Early this morning, in our house in the Tarn-et-Garonne, in southwest France, I awoke in the darkness. Not exactly unusual for me these days but I had an idea that although it was still very dark outside, it was close to dawn. I checked my watch: it was around 5.30am.
Normally I only open the windows when I wake up after dawn to greet the rising sun and the exquisite panorama looking west across the Arratz valley to Flamerens but this morning when I opened the windows wide to a black but starry sky, I was hoping to see some shooting stars.
Seeing none, I went back to bed, leaving the windows open and luxuriating in the unique comfort of being warm in bed but with a cool natural breeze blowing in from the open window. It was still dark both inside and outside, but I knew that the sun would rise in around twenty minutes.
I may have dozed for a few minutes, maybe dreamed in colour. Upon waking I realised that the open window was probably a bad idea as I had remembered that bats fly around the outside of the house not only in the evening when they are preparing to go out, but also the very early morning, after their night’s work eating generously and continuously in far-off trees or woods, before taking up their daytime sleeping positions in the crannies around the rooves of buildings. I decided to shut the window, which I did and went back to bed, still in the darkness.
However, there were some unfamiliar fluttering noises. From the bed I saw that bats were indeed flickering around the window and I assumed they were on the outside of the window. I turned on the bedside light to check, and suddenly saw that several bats – perhaps a dozen – were already inside the room, whirling and wheeling around the walls like soundless self-propelled paper planes in a Gothic merry-go-round, touched off by my innocent action of opening the window to feel the night air.
They started dive-bombing me, zooming close to my face as, unclothed, I rushed back to the windows to open them again to let them out into the darkness. I then made my way outside the room into the upstairs hall, battling my way through and trying not to let any bats into the main parts of the house, then half-closed the door behind me so that I could still see inside into the crazy airborne carousel that my fully-lit bedroom had suddenly become.
I kept checking the room over the next few minutes but the bats continued to circle like a dark, revolving candelabra suddenly blazing with light. They seemed similar to demented mini-drones, often colliding with the window sills. I realised that I had little time left before the sun rose to persuade the bats to leave to rejoin the darkness before they decided to stay and adopt my bedroom as their B&B site for an multiple overnight stay from dawn to dusk.
Not if I can help it, I thought. I was, after all, experienced, after a fashion. Having lived in Abidjan for three years, I had become accustomed to some 10 million bats flying around Abidjan before dawn and darkening the sky before dusk every day.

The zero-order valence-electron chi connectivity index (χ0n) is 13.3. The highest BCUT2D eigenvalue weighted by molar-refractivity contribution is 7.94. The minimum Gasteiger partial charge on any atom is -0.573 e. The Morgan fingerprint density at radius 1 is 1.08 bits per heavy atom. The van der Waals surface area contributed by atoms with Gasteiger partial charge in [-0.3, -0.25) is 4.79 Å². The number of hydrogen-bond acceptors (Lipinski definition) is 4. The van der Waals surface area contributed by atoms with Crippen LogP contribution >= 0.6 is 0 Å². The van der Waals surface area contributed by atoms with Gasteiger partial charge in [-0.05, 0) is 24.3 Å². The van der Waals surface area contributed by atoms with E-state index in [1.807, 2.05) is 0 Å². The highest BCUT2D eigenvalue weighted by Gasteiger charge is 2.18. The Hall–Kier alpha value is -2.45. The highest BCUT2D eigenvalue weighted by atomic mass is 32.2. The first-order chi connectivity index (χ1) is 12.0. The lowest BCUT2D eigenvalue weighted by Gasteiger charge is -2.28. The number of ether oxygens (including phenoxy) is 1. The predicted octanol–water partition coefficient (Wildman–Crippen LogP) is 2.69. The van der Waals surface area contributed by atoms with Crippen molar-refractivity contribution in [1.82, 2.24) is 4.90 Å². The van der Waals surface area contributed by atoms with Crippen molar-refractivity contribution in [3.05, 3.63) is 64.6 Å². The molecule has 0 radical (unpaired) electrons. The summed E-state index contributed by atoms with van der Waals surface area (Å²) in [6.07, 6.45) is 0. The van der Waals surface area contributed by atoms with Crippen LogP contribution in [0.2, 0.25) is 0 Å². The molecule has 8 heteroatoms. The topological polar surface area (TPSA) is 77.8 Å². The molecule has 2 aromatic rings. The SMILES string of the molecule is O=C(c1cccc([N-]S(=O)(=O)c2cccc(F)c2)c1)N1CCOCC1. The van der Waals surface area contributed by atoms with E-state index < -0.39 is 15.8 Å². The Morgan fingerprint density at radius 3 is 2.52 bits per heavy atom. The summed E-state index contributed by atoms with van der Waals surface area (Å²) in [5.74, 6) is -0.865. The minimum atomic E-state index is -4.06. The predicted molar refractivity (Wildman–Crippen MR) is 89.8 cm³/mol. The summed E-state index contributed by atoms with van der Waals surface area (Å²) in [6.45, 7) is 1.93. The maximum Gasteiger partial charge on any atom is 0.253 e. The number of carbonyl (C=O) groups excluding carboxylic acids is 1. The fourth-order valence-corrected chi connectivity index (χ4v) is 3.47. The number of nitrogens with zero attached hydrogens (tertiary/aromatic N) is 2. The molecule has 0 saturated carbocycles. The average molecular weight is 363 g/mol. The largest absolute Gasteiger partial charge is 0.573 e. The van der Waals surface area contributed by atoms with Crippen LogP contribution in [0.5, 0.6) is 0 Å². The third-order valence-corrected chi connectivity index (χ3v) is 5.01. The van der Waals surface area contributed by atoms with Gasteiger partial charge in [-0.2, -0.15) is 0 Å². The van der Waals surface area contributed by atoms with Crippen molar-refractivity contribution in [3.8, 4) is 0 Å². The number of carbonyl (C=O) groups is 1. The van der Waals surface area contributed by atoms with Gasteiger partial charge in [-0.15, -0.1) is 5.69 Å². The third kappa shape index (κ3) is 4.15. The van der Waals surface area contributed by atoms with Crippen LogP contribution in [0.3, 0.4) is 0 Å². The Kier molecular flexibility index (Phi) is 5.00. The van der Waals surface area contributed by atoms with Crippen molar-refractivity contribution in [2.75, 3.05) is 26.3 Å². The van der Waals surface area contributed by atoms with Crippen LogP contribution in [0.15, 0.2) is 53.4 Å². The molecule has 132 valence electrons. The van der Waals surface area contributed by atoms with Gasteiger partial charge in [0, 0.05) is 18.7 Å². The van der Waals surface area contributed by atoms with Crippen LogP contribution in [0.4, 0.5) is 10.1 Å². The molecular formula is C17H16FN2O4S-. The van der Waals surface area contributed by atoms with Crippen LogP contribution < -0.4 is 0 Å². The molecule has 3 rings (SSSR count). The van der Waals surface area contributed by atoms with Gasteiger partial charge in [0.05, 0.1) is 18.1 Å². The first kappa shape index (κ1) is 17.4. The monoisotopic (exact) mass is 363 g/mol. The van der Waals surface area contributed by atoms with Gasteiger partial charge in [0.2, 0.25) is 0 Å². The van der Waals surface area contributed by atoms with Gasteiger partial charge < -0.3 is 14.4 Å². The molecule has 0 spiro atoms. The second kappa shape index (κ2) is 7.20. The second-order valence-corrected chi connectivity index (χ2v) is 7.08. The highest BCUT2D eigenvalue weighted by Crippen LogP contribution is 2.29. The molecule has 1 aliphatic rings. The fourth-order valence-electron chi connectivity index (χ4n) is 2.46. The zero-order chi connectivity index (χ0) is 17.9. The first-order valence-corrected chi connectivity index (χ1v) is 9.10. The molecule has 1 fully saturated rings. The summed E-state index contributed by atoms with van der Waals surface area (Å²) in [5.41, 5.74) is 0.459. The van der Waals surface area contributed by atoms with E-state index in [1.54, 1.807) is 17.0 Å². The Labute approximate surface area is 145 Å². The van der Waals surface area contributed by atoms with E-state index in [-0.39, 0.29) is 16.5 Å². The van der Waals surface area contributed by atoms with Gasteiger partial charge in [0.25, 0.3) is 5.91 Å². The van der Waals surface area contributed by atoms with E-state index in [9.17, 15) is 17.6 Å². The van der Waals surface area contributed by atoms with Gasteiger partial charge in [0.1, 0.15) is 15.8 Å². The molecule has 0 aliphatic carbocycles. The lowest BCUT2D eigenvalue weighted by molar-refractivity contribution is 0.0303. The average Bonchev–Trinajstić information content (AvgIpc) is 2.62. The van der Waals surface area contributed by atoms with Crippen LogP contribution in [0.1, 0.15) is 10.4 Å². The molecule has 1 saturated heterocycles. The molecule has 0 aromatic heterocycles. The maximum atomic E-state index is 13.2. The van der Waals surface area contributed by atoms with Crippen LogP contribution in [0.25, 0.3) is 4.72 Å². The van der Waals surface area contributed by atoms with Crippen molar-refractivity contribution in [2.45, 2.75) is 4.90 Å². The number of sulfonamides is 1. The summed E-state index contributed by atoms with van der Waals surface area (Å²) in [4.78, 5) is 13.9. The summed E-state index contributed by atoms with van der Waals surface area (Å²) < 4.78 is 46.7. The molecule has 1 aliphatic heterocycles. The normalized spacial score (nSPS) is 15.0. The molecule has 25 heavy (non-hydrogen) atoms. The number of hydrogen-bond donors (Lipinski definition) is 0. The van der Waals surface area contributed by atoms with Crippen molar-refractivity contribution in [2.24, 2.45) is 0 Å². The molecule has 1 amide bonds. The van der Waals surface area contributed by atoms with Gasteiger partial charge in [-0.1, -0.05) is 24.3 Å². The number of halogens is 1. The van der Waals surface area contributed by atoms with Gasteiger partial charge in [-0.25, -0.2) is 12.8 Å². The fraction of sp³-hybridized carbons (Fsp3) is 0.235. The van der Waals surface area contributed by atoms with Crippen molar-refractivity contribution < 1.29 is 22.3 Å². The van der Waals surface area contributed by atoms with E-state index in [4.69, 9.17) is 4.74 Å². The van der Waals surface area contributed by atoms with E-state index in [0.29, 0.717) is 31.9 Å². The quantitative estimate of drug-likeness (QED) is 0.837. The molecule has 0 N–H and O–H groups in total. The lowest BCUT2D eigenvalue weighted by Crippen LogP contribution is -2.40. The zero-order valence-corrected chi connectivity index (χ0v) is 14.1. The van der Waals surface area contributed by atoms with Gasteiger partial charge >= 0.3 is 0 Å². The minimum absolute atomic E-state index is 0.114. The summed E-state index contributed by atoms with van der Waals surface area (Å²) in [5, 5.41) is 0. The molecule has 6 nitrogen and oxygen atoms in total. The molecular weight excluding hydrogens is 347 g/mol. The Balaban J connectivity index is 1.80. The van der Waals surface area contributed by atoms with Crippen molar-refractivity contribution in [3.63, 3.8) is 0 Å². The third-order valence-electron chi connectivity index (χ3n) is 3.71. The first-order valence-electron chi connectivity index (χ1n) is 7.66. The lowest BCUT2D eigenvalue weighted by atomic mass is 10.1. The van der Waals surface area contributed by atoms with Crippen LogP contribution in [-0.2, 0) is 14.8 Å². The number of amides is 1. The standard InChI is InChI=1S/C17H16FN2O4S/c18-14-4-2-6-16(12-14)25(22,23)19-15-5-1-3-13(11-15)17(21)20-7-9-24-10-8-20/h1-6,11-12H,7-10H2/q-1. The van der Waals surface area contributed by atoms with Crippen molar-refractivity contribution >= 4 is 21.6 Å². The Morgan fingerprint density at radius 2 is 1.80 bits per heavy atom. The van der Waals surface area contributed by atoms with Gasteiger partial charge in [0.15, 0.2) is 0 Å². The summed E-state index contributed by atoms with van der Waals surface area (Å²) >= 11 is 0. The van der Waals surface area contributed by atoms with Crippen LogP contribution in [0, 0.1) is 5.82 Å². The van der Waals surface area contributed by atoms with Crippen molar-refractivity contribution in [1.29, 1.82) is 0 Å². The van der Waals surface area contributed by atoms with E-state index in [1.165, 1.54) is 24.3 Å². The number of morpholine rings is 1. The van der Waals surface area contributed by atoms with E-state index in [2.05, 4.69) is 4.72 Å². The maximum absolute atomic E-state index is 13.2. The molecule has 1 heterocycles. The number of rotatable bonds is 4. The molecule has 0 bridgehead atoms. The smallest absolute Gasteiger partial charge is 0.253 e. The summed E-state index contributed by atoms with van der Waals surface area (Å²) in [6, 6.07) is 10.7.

A few minutes later, the whirling flurry seemed to have disappeared, and I crept in, advanced on the window, determined to shut it, but they all streamed in again before I got there. It reminded me somewhat of the scene in Hitchcock’s The Birds, when the birds all suddenly flew down the chimney and into the lounge. I got out in one piece and without any pipistrelle followers, and I managed to creep back into the hall outside to await the next opportunity. Fortunately it came quickly and after hearing no fluttering from my bedroom, I was able to shut the window firmly just as the first shafts of the rising sun were appearing in the sky.
I checked around the bedroom for any other bats hanging around (I even checked inside the wardrobe with all its inanimate hangers), but all was well and batless. Within ten minutes I was able to open the windows again as I have done every day after dawn to appreciate the morning view, but also because I knew that all the bats were hanging around upside down in their normal bat-parking lots between the tiles and gutters of the roof, probably already asleep. A few minutes later, and they could all have been upside down in my bedroom for the day.
Lesson learned: do not open the upper floor windows of buildings in the small hours before dawn unless you are studying the behaviour of bats in south west France. The whole experience was not frightening but I can think of certain members of my family and certainly some of their friends who might easily have been severely startled by the experience, so I was just relieved that I didn’t have to put the dozen temporary visitors I had this morning up for the day, or perhaps for ever.